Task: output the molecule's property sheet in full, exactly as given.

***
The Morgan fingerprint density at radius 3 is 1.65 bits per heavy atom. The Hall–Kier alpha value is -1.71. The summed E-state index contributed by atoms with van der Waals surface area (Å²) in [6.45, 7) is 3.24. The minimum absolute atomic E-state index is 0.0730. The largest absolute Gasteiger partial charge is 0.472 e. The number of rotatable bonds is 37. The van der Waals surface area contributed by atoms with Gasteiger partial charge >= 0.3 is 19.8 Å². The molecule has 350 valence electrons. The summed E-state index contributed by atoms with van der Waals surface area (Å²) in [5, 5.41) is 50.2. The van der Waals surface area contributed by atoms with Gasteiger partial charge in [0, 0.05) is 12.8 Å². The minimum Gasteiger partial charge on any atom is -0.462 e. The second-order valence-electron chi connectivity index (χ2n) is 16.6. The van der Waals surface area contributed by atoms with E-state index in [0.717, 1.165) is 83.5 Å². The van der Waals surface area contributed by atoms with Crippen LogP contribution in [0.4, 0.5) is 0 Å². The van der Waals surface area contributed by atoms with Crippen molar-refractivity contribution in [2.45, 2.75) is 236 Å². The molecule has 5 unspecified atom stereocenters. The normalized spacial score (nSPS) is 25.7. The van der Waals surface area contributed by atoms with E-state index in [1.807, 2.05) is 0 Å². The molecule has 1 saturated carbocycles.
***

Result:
The Morgan fingerprint density at radius 3 is 1.65 bits per heavy atom. The Hall–Kier alpha value is -1.71. The summed E-state index contributed by atoms with van der Waals surface area (Å²) in [6.45, 7) is 3.24. The minimum absolute atomic E-state index is 0.0730. The largest absolute Gasteiger partial charge is 0.472 e. The number of rotatable bonds is 37. The van der Waals surface area contributed by atoms with Gasteiger partial charge >= 0.3 is 19.8 Å². The molecule has 350 valence electrons. The summed E-state index contributed by atoms with van der Waals surface area (Å²) in [5, 5.41) is 50.2. The van der Waals surface area contributed by atoms with Gasteiger partial charge in [0, 0.05) is 12.8 Å². The minimum Gasteiger partial charge on any atom is -0.462 e. The second-order valence-electron chi connectivity index (χ2n) is 16.6. The van der Waals surface area contributed by atoms with E-state index in [0.717, 1.165) is 83.5 Å². The van der Waals surface area contributed by atoms with Crippen LogP contribution in [0.4, 0.5) is 0 Å². The van der Waals surface area contributed by atoms with Crippen molar-refractivity contribution in [2.45, 2.75) is 236 Å². The molecule has 5 unspecified atom stereocenters. The normalized spacial score (nSPS) is 25.7. The van der Waals surface area contributed by atoms with E-state index in [1.807, 2.05) is 0 Å². The molecule has 1 saturated carbocycles.